I wish to install OpenVPN on OpenBSD 5.5 using OpenVPN source tarball.

According to the instructions here, I have to install lzo and

add CFLAGS="-I/usr/local/include" LDFLAGS="-L/usr/local/lib" directives to "configure", since gcc will not find them otherwise.

I have googled extensively for guide on how to do the above on OpenBSD but there is none.

This is what I plan to do:

  1. Untar the source tarball to a freshly created directory
  2. Issue the command
    ./configure CFLAGS="-I/usr/local/include" LDFLAGS="-L/usr/local/lib"
  3. Issue the command make
  4. Issue the command make install

Which of the following syntax is correct?

./configure CFLAGS="-I/usr/local/include" LDFLAGS="-L/usr/local/lib"


./configure --CFLAGS="-I/usr/local/include" LDFLAGS="-L/usr/local/lib"


./configure --CFLAGS="-I/usr/local/include" --LDFLAGS="-L/usr/local/lib"

5 Answers 5


The correct way is:

./configure CFLAGS="-I/usr/local/include" LDFLAGS="-L/usr/local/lib"

but this may not work with all configure scripts. It's probably better to set environment variables such as CPATH and LIBRARY_PATH (see gcc man page).

An example:

export CPATH=/usr/local/include
export LIBRARY_PATH=/usr/local/lib
export LD_LIBRARY_PATH=/usr/local/lib

in your .profile, for instance. The LD_LIBRARY_PATH can be needed in case of shared libraries if a run path is not used (this depends on the OS, the build tools and the options that are used, but it shouldn't hurt).

  • Thanks for your answer. Is gcc installed by default in the base system of OpenBSD 5.5? If it isn't I'm not going to install a third-party package as it may contain bugs or security vulnerabilities.
    – user66229
    Aug 9, 2014 at 10:30
  • 1
    @user66229 if you did a default install then yes, gcc-4.2.1 (unless you're on really old machines like vaxen) is in comp55.tgz. There are packages for gcc-4.8 and 4.9, and also llvm/clang 3.0. The former aren't included mainly for licensing reasons (GPLv2 vs GPLv3), the latter isn't used because it doesn't support all the platforms that OpenBSD currently supports.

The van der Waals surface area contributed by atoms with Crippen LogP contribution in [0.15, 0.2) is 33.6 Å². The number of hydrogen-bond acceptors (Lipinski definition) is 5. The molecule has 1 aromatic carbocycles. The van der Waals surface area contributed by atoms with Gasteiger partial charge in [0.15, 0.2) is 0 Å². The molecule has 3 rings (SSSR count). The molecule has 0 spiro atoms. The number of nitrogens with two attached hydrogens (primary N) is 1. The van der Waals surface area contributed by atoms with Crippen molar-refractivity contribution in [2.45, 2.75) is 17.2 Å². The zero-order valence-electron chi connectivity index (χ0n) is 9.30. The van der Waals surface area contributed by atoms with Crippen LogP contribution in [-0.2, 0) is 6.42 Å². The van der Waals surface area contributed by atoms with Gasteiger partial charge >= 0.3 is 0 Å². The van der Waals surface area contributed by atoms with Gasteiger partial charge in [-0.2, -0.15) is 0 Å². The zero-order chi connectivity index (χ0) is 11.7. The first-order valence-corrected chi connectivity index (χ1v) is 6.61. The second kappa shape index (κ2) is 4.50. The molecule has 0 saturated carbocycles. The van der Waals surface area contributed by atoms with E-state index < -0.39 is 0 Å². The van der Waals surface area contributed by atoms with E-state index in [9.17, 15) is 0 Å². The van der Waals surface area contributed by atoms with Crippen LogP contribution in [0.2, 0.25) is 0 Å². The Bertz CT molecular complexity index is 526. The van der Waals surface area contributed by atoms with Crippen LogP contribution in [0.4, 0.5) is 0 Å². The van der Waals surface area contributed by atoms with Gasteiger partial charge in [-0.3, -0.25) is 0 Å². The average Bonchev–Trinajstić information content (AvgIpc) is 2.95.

– damien
    Aug 9, 2014 at 10:50
  • 1
    @user66229 I've edited my answer. This is just an example, there may be other ways to do it, and you might already have some settings. Check first with echo $CPATH and so on.
    – vinc17
    Aug 9, 2014 at 11:58
  • 1
    Thanks for the "but this may not work with all configure scripts" comment - I just ran into a case, where after several dependencies compiled with CFLAGS, the last dependency crashes when CFLAGS is specifies (and indeed, grep CFLAGS configure returns blank from that configure script).
    – sdaau
    Sep 27, 2015 at 20:03
  • 1
    I would be very careful with LD_LIBRARY_PATH: xahlee.info/UnixResource_dir/_/ldpath.html.
    – skalee
    Mar 22, 2019 at 21:11

The first syntax is correct.

./configure CFLAGS="-I/usr/local/include" LDFLAGS="-L/usr/local/lib"

However, it is strongly recommended to either use binary packages(7) or, if for whatever reason you absolutely need to build from source, make use of the ports(7) infrastructure, as explained by the FAQ section 15.

Set up the ports tree as detailed in the FAQ. Then look for an openvpn port:

cd /usr/ports
make search key=openvpn

This will output a number of ports containing the term openvpn. One of them is openvpn-2.3.2 with path net/openvpn.

cd net/openvpn
sudo make install clean